In discussing the possibility of changing regulations on boarding houses in Lawrence, city officials are taking the tried-and-true decision-making approach of setting out the pros and cons of the matter.
After an initial look at the proposal last Tuesday, city commissioners referred it back to the city-county planning commission for more study. That is reasonable course considering that, for the Oread Neighborhood, the cons of this plan seem to outweigh the pros.
The change would exempt homes in multi-family-zoned areas of the Oread neighborhood from limits that allow no more than four unrelated people to live in a single house. Oread, which lies mostly east of the Kansas University campus, has a high number of rental properties that serve the student population.
One of the key motivations behind the plan is to preserve large, older homes in the neighborhood by allowing landlords to increase the number of tenants and, therefore, the amount of income they receive from the property.
Among other pros is increasing housing density in the area, providing more housing in a highly desirable student location and providing incentives for landlords to better maintain their properties.
On the con side, however, are issues about parking, trash and noise, the possibility that houses will be enlarged in ways that aren’t compatible with the neighborhood and that expanded occupancy would lead to more “party houses” in the area. Another very valid concern of Oread residents is that increased income from these properties won’t necessarily translate into better upkeep by landlords. More people in the houses naturally will result in more wear and tear, which may or may not be addressed by landlords.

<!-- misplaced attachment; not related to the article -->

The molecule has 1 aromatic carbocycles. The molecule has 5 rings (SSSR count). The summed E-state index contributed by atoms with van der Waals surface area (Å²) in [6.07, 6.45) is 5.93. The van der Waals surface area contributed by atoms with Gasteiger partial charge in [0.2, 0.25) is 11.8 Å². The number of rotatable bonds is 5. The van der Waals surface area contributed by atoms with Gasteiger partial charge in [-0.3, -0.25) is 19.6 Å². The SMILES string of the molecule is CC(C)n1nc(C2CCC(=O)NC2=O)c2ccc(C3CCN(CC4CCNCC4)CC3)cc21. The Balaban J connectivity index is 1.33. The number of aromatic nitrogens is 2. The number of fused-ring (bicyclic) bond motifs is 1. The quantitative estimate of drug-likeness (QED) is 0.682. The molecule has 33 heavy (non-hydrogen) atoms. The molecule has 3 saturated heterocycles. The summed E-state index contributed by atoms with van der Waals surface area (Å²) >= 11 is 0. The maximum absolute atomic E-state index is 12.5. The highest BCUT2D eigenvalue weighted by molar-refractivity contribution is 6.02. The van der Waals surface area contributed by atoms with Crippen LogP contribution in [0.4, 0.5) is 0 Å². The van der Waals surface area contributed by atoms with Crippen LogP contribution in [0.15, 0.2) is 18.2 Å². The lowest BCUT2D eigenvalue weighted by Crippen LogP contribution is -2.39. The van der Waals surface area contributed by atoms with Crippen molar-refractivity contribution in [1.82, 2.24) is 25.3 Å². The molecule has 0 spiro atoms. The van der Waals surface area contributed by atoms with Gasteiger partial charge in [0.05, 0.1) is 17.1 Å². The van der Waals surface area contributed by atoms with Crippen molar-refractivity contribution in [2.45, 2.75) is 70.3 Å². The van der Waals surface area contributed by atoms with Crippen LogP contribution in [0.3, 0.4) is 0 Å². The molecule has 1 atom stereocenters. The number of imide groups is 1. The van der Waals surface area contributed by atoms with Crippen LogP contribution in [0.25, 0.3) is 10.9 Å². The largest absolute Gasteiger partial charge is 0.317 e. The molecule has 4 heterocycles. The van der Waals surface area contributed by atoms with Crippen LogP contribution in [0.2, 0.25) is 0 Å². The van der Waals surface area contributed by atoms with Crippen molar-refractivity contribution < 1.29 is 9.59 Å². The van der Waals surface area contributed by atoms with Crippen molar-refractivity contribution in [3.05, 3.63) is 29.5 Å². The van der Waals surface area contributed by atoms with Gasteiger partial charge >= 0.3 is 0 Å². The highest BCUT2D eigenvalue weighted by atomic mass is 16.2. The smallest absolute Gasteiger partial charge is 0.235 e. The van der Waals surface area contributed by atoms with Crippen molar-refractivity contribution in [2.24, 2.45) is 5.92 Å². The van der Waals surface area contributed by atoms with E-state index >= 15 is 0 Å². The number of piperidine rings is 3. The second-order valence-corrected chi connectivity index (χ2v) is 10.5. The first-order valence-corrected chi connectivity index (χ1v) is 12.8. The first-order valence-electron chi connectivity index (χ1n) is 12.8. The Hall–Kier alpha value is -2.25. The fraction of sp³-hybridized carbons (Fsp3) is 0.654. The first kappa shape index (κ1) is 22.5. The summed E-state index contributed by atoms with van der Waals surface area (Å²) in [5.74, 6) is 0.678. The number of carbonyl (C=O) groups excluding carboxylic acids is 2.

“Demolition by neglect” is a big problem in the neighborhood. Sometimes landlords are financially better off simply allowing houses to deteriorate to the point that demolition is the only reasonable course of action, razing the structures and using or selling the land as the site for a more profitable structure.
City officials acknowledge that, while they may be able to address concerns about inappropriate house additions, trash and parking, issues related to party houses and neglectful landlords may be tougher to manage.
Oread residents are justified in their concern that the proposed regulation changes may further erode owner-occupied housing in the neighborhood. “Saving” large older houses in the neighborhood by allowing them to be packed with even more rental residents seems like a risky proposition that city officials should study further before moving forward.